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I am a newbie and I am trying to understand how particular register (in lpc1347) works. Maybe it's common problem, maybe it's specific to lpc boards. I'd like to learn how GPIO and PININT register works, so I have started learn lpc1347 manual, but I am stucked in point while changing GPIO register. Let's take, for example GPIO register called NOT, which toggle a pin to opposite state. I can modify it in two ways:

pointerToGPIO->NOT[0] |= 1 << pin;

or

pointerToGPIO->NOT[0] = 1 << pin;

NOTE: Both of them works correctly. The first way is called (surely) read-modify-write, because I must read NOT register, make OR operation and save it. The second way is to save pin mask directly. I have made a simple research and LPCOpen use the second way:

STATIC INLINE void Chip_GPIO_SetPinToggle(LPC_GPIO_T *pGPIO, uint8_t port, 
                   uint8_t pin)
{
    pGPIO->NOT[port] = (1 << pin);
}

Of course there are several registers in the GPIO that I have to modify with OR/AND masks...My question is How do I know when I don't have to make RMW operation and modify register directly? I have searched in the manual, but I didn't find any mention how to distinguish it. Is it any recipe how to do it properly? Should manual tell me the truth or this is general knowledge how to distinguish it?

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There is no single method to be used; it all depends on your application. If you want to set a value directly and previous value is not useful, you assign directly because it is faster.

You need to do RMW when you want to preserve part of the previous value. Say you have a 32 bits register where each bit is state of a GPIO (output 1 or 0). If you want to modify only bit 0 you will use RMW such as:

PORTX |= 0x00000001; // Set bit 0.
PORTX &= 0x00000001; // Clear all but bit 0.
PORTX &= ~0x00000001; // Clear bit 0, but keep others.
PORTX ^= 0x00000001; // Toggle state of bit 0 whatever it is.

As you can see, using RMW, you can keep previous state of other bits if you want. Therefore if if you to create different independent modules, you can use RMW to modify your bits without have to care about the state of bits being set by other modules in your code. Using RMW is a little bit slower than direct assignment, though.

Now, some CPUs integrate special registers to perform so kind of RMW without actually having to read the registers such as with your chip. The "NOT" is because your chip has a special register whose purpose is to clear bits that you set. While this is common on ARM microcontrollers, it is not the case with every microcontroller. Such special registers allow to perform a hardware RMW, so that there is no performance penalty like with software RMW. Lower end microcontroller do not integrate such feature because it requires more transistors and complexity on the chip's hardware driving cost higher.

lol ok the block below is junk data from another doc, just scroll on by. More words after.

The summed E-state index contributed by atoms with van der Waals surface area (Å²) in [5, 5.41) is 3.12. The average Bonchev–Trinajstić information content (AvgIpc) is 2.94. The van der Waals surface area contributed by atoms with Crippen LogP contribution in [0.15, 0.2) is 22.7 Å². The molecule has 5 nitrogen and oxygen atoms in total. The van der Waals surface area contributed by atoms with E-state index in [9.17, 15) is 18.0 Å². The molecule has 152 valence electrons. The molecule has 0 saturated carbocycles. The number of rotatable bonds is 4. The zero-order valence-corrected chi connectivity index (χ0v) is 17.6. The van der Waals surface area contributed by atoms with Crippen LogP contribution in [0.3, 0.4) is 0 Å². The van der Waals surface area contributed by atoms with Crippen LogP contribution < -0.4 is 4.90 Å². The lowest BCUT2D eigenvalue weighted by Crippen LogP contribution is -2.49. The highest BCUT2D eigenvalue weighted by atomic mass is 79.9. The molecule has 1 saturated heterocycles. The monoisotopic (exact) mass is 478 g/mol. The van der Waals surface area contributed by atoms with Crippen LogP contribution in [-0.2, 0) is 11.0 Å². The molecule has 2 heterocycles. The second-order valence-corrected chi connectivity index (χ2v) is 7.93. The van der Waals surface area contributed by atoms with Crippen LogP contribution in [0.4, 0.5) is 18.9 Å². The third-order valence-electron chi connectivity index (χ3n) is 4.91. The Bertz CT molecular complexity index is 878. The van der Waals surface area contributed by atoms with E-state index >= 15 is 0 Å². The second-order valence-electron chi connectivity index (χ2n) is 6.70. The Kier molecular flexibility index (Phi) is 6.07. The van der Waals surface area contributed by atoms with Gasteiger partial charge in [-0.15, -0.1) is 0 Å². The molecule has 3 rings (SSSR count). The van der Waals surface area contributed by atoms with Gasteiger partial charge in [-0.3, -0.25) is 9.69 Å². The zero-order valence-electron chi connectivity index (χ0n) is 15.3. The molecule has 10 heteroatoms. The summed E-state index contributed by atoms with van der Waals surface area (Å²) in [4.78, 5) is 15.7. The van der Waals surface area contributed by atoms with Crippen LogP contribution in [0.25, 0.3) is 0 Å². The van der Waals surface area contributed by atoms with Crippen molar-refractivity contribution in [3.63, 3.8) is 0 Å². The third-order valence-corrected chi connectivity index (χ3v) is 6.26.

To answer your question directly: both are RMW. One is software implemented (first) and the other is hardware implemented. You should use hardware whenever possible. On your chip this is available. On lower end hardware you would have to use the software technique.

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How do I know when I don't have to make RMW operation and modify register directly? I have searched in the manual, but I didn't find any mention how to distinguish it. Is it any recipe how to do it properly? Should manual tell me the truth or this is general knowledge how to distinguish it?

From LPC1315/16/17/45/46/47 User manual, section 9.5.3.9, (page 132) you can see about the NOT0/1 registers:

"0 = no operation"

"1 = Toggle output bit".

Therefore, the bits at 0 are not touched, the bits at 1 are modified.

enter image description here

These two particular registers (as well as others) also marked as write only. Performing a software read-modify-write would be just a waste of time. The compiler does not know that the location is write only, therefore it will actually make a useless read (which will be presumably 0), because also NOT[0] is correctly defined as "volatile".

EDIT: @Chris Stratton suggested that actually the read operation of a write-only register could yield any garbage (unless the manual states that the microcontroller implements a "0 results on read of write-only registers"). This could be indeed very dangerous, because that result will be used to compute the actual write value.

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    \$\begingroup\$ This suggests that a software read-modify-write is actually a serious mistake - given that the register is "write only" it's not clear that the value obtained on read is even defined, so a read-modify-write could end up writing random garbage captured from the invalid read back to the outputs, or could perhaps trigger an illegal access fault. \$\endgroup\$ – Chris Stratton Sep 20 '17 at 18:45
  • \$\begingroup\$ @ChrisStratton you're totally right, however playing with many ARM microcontrollers I have always seen that reading a write only register always yielded 0 (I was expecting garbage too). I don't know if this is just a coincidence, or if it's "the standard". Maybe there's something in the ARM manual, somewhere. Or maybe it's just microcontroller/manufacturer-dependent. \$\endgroup\$ – next-hack Sep 20 '17 at 18:53
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    \$\begingroup\$ The danger in things that aren't defined to have a certain behavior is that you may unknowingly be relying on something that is usually true, but will not be in some obscure case. Bugs that are hard to trigger are by far the worst. \$\endgroup\$ – Chris Stratton Sep 20 '17 at 18:57
  • \$\begingroup\$ I agree. Edited the post. \$\endgroup\$ – next-hack Sep 20 '17 at 19:04

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